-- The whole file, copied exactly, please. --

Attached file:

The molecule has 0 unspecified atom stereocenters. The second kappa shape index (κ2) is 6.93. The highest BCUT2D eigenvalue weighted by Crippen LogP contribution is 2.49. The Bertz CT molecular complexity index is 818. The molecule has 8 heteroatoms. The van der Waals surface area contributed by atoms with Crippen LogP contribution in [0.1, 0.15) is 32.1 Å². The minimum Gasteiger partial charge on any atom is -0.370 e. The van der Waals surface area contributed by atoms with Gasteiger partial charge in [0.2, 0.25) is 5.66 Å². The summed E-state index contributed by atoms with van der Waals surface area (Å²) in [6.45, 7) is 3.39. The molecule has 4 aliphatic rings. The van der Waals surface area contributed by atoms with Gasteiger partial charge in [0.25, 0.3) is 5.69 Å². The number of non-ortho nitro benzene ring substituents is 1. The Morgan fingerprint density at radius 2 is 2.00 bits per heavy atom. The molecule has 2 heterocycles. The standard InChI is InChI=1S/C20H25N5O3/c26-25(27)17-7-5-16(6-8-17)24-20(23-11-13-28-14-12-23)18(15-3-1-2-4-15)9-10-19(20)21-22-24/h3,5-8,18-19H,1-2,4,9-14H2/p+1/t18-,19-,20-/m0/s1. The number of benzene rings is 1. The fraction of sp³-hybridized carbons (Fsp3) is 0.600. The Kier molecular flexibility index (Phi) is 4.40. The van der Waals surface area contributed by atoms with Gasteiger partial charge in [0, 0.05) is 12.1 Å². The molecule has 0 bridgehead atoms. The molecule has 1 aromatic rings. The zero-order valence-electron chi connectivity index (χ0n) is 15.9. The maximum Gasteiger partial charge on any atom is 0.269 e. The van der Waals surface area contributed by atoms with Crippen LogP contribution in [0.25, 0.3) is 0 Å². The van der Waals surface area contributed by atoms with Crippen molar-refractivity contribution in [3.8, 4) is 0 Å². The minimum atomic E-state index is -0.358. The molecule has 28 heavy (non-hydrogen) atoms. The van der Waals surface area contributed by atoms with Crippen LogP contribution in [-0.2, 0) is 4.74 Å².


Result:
The molecule has 0 unspecified atom stereocenters. The second kappa shape index (κ2) is 6.93. The highest BCUT2D eigenvalue weighted by Crippen LogP contribution is 2.49. The Bertz CT molecular complexity index is 818. The molecule has 8 heteroatoms. The van der Waals surface area contributed by atoms with Crippen LogP contribution in [0.1, 0.15) is 32.1 Å². The minimum Gasteiger partial charge on any atom is -0.370 e. The van der Waals surface area contributed by atoms with Gasteiger partial charge in [0.2, 0.25) is 5.66 Å². The summed E-state index contributed by atoms with van der Waals surface area (Å²) in [6.45, 7) is 3.39. The molecule has 4 aliphatic rings. The van der Waals surface area contributed by atoms with Gasteiger partial charge in [0.25, 0.3) is 5.69 Å². The number of non-ortho nitro benzene ring substituents is 1. The Morgan fingerprint density at radius 2 is 2.00 bits per heavy atom. The molecule has 2 heterocycles. The standard InChI is InChI=1S/C20H25N5O3/c26-25(27)17-7-5-16(6-8-17)24-20(23-11-13-28-14-12-23)18(15-3-1-2-4-15)9-10-19(20)21-22-24/h3,5-8,18-19H,1-2,4,9-14H2/p+1/t18-,19-,20-/m0/s1. The number of benzene rings is 1. The fraction of sp³-hybridized carbons (Fsp3) is 0.600. The Kier molecular flexibility index (Phi) is 4.40. The van der Waals surface area contributed by atoms with Gasteiger partial charge in [0, 0.05) is 12.1 Å². The molecule has 0 bridgehead atoms. The molecule has 1 aromatic rings. The zero-order valence-electron chi connectivity index (χ0n) is 15.9. The maximum Gasteiger partial charge on any atom is 0.269 e. The van der Waals surface area contributed by atoms with Crippen LogP contribution in [0.25, 0.3) is 0 Å². The van der Waals surface area contributed by atoms with Crippen molar-refractivity contribution in [3.8, 4) is 0 Å². The minimum atomic E-state index is -0.358. The molecule has 28 heavy (non-hydrogen) atoms. The van der Waals surface area contributed by atoms with Crippen LogP contribution in [-0.2, 0) is 4.74 Å².